Art: Conversation Between Creator and Receiver

By: Mandy Pennington

Art museums tower at the top of most tourist checklists, and are some of the proudest monuments of many cities such as Washington, D.C., New York City, Paris, London, St. Petersburg, Athens, Madrid, and Vatican City. Have you ever stopped to wonder why the public derives so much joy from these museums? Practically speaking, if you are not an artist, a historian, or a great appreciator of either, what is there for you to enjoy about an art museum?

Seriously, hear me out. I’ve spent a lot of time trying to dissect why I enjoy art museums — and when I say art museums, I mean the galleries filled with old 14th-century paintings and sculptures, not the colorful modern art displays. If, as enjoyers of art, we view art as an exchange of emotion between creator and receiver, then what can we glean from a portrait of a long-dead European king? How can we find meaning in these pieces of art? Good art, as many artists and art critics claim, connects with the beholder; it gives them some sort of feeling. This feeling doesn’t need to be positive or negative; it can even be confusion. Artist Matt Shlian put it like this: “A piece of art needs to connect. It needs to have some element of truth to it that resonates with the viewer and leaves them something after they’ve left the piece. A good piece asks questions and teaches you something you didn’t know or shows you something you didn’t know you knew. It articulates something we’ve felt, and we connect to that thing in a way where words aren’t necessary. It’s a feeling that’s hard to describe but makes us feel less alone in a way — that someone else understands us and gives a voice to this thing inside us.”

So, what emotion do we feel when looking at countless European paintings of stiff, posed monarchs and shirtless nymphs? Whenever I’m at an art museum, I always wonder if I’m “doing it” wrong. I walk slowly down the row of paintings, not quite pausing to read the description on every single one, gazing at each painting intently as if I’m gaining wisdom from it, but then forgetting it once I’ve walked away. I mean, what else can you do? There are so many pieces at an art museum that you can’t possibly read every label and look at every painting, but when you walk around “skimming,” it seems like you aren’t quite doing the art justice.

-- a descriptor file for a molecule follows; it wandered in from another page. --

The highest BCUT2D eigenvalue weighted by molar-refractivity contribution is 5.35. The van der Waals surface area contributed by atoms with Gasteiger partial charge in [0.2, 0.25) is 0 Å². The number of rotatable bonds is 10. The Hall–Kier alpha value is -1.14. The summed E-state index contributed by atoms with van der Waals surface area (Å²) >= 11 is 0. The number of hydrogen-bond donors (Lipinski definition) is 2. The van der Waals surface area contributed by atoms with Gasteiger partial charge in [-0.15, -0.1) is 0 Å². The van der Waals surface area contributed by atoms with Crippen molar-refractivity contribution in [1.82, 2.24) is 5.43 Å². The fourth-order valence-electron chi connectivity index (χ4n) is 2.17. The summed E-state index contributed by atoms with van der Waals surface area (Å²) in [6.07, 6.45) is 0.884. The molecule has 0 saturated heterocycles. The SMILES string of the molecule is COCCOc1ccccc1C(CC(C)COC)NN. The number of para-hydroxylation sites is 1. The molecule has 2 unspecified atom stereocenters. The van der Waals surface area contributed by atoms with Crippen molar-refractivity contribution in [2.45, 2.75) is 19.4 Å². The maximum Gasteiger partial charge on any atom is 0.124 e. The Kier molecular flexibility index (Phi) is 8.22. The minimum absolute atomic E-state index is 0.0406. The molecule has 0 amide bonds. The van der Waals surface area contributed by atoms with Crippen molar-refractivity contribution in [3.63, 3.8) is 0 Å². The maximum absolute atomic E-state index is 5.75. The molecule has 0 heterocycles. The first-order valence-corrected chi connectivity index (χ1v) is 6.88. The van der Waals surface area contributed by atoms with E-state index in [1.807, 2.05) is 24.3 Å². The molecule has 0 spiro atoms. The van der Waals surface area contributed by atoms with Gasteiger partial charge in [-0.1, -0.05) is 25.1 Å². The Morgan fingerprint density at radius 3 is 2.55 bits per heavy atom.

It’s currently very popular to look “cultured.” I attribute this to the hipster movement, or perhaps the perception that the millennial generation is media- and technology-obsessed, but many young people take pride in going to classical concerts, owning shelves of vinyls, and “casually” perusing art museums. I had a terrifying thought that maybe I only go to art museums because I want to seem cultured. Maybe it’s just that I feel cultured when I go to one. I found myself in the St. Louis Art Museum with a polaroid camera and a friend, ready to document our oh-so-cool experience on Instagram, when I realized it. I was there because going to an art museum was a sophisticated, mature, and “cool” thing to do.

It’s not that I dislike art museums. In fact, I love art. I especially love modern art: the piles of water bottles that are supposed to represent the insides of your soul and the photo of the naked female body with a pig’s head that represents the state of humanity, or the paintings that are just blobs of color but surely must represent something. I find those things very entertaining to observe; in fact, I often do feel great emotion — even if it is disgust or discomfort — while taking in these pieces of art. But when I look at many old paintings in a gallery, I don’t feel much of anything.

Then I feel insecure. What does that say about me? Is everyone else enjoying what I can’t seem to glean meaning from? Does that mean I’m just uncultured? Does that mean I can’t appreciate great art?

Maybe we are supposed to look at these ancient paintings and sculptures with reverence to those pictured, or inspiration of some kind. These paintings of monarchs are historical, and the paintings of nymphs are mythical. Maybe people like the Mona Lisa because they’re supposed to like the Mona Lisa. If a painting is hung proudly in an art museum, it must be important enough to respect, right?

So why do we like visiting art museums so much? Despite the halls and halls of portraits and sculptures of monarchs and mythical beings, art museums hold something else that we value: a look into ourselves. Artist Rone said it best when he expressed, “I think what it takes to make a great piece of art is to connect with the observer on an emotional or personal level. A bit of mystery can let the observer interpret the work based on their own experiences and let them identify with it.” At first glance, perhaps you didn’t relate to that wig-clad, baby-faced prince or the two mermaid-like nymphs hiding under lily pads. However, ancient art is not specific to its subjects; it represents the entirety of the human race and the human condition. Perhaps we enjoy looking at these pieces of art because we can see ourselves in them; or we can see who we could have been in another life. Maybe they inspire us to search inside of ourselves, or create stories of our own. What I have discovered is that art doesn’t have to be directly applicable to our lives to provide us meaning. Art is a vehicle for self-exploration and growth, a conversation between the creator and the receiver. Art museums ensure the continuation of these conversations, many of which have been going on for centuries.

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